As the warmer weather moves in, your lawn and garden will require more water to stay healthy. Typically, all lawns need at least an inch of water each week. Along with making sure you’re using your irrigation system, hose or sprinkler in the most efficient way possible, there are a few other tips and tricks that can help reduce your water use outdoors.
Listen to Your Lawn: Some lawns need a good watering 4-5 times a week, while others are perfectly content with one good soaking per week.
Regardless of what watering method you use, you can easily save water by being attentive to your lawn’s needs. While you want to ensure the water is soaking down to the roots, you also want to avoid over-watering your grass. If your lawn is still very wet first thing in the morning, you can cut back a day of watering. If it’s quite dry, add a day. Take a week to really discern how much water your lawn needs to achieve that balance between overly dry and sopping wet for each zone of your lawn.
Timing: Paying attention to the clock when you water can be crucial. It’s best to water early in the morning so that the grass has time to soak up all the moisture throughout the day. Avoid watering in the middle of the day to avoid water loss due to evaporation from heat and wind. Watering at night could lead to disease or mildew.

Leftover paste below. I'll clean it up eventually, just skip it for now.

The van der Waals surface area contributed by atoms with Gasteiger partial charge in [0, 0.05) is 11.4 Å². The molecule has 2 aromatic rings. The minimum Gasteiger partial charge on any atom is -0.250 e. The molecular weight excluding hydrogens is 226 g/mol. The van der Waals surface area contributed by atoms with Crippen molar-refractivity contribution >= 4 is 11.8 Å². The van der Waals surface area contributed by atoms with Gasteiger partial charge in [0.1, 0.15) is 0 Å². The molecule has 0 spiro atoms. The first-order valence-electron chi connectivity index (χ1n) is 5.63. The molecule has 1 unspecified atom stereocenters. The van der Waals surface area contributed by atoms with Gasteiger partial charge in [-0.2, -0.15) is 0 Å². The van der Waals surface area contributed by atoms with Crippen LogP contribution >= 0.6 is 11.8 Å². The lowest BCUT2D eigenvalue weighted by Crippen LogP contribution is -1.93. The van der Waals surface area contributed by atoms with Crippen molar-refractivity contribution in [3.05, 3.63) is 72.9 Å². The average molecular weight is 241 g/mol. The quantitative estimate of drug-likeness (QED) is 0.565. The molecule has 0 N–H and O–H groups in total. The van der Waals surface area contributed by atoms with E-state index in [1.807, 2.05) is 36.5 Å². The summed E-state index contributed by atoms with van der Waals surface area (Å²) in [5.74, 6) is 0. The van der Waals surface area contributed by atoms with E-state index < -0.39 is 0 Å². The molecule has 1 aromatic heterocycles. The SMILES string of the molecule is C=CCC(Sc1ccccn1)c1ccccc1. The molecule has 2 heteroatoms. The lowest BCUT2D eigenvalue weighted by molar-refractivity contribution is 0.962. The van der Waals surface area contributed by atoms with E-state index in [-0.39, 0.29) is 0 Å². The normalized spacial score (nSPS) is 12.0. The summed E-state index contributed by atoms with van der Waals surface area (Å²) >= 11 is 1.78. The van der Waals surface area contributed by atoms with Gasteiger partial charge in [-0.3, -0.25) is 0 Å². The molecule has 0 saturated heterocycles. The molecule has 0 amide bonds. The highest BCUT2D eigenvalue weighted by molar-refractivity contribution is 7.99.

Waste Not: Take a walk around while your irrigation system or sprinkler is running to confirm that it’s only hitting the lawn or plants. There’s no sense in watering sidewalks or houses!
Drip Irrigation: When it comes to watering trees and plants, drip irrigation is the way to go. It provides a very efficient way of watering, reducing the amount lost to evaporation by directing water straight to the root of the plant. Starting with a soaker hose is a great way to experiment with drip irrigation.
Rain Barrels: Setting up a rain barrel is a great option for recycling rainwater runoff from your roof to water your trees and shrubs. Just set the barrel up to collect water from a gutter and hook your hose up! There are a variety of options your can purchase, or you can even make your own.
Mulch: Mulching your planted areas will help retain soil moisture. When you notice your mulch getting low, refresh it with more mulch and/or compost.
Conserving water offers several benefits to you and your environment. In addition to reducing your utility bill, cutting back on water use is a great way to help minimize water pollution and save energy. Water smarter this year!